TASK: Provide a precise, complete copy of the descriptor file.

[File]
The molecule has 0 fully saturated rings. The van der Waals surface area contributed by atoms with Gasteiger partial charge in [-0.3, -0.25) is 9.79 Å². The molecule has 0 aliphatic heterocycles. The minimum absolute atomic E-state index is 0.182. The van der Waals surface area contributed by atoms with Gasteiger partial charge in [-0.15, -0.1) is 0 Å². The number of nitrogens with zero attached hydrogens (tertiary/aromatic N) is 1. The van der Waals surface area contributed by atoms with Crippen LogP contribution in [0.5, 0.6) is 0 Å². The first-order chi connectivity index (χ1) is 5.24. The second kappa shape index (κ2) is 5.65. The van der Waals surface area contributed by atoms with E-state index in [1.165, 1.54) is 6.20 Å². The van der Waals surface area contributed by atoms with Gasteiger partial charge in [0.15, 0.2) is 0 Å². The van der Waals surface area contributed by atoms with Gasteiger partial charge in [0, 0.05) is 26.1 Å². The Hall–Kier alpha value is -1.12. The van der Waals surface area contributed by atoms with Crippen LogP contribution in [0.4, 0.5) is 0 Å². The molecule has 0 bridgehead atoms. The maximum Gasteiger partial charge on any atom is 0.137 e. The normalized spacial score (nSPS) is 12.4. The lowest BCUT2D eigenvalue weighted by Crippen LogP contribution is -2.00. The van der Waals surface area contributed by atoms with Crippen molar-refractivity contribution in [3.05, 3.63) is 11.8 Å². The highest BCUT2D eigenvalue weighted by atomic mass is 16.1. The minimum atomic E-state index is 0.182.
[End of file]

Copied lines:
The molecule has 0 fully saturated rings. The van der Waals surface area contributed by atoms with Gasteiger partial charge in [-0.3, -0.25) is 9.79 Å². The molecule has 0 aliphatic heterocycles. The minimum absolute atomic E-state index is 0.182. The van der Waals surface area contributed by atoms with Gasteiger partial charge in [-0.15, -0.1) is 0 Å². The number of nitrogens with zero attached hydrogens (tertiary/aromatic N) is 1. The van der Waals surface area contributed by atoms with Crippen LogP contribution in [0.5, 0.6) is 0 Å². The first-order chi connectivity index (χ1) is 5.24. The second kappa shape index (κ2) is 5.65. The van der Waals surface area contributed by atoms with E-state index in [1.165, 1.54) is 6.20 Å². The van der Waals surface area contributed by atoms with Gasteiger partial charge in [0.15, 0.2) is 0 Å². The van der Waals surface area contributed by atoms with Gasteiger partial charge in [0, 0.05) is 26.1 Å². The Hall–Kier alpha value is -1.12. The van der Waals surface area contributed by atoms with Crippen LogP contribution in [0.4, 0.5) is 0 Å². The molecule has 0 bridgehead atoms. The maximum Gasteiger partial charge on any atom is 0.137 e. The normalized spacial score (nSPS) is 12.4. The lowest BCUT2D eigenvalue weighted by Crippen LogP contribution is -2.00. The van der Waals surface area contributed by atoms with Crippen molar-refractivity contribution in [3.05, 3.63) is 11.8 Å². The highest BCUT2D eigenvalue weighted by atomic mass is 16.1. The minimum atomic E-state index is 0.182.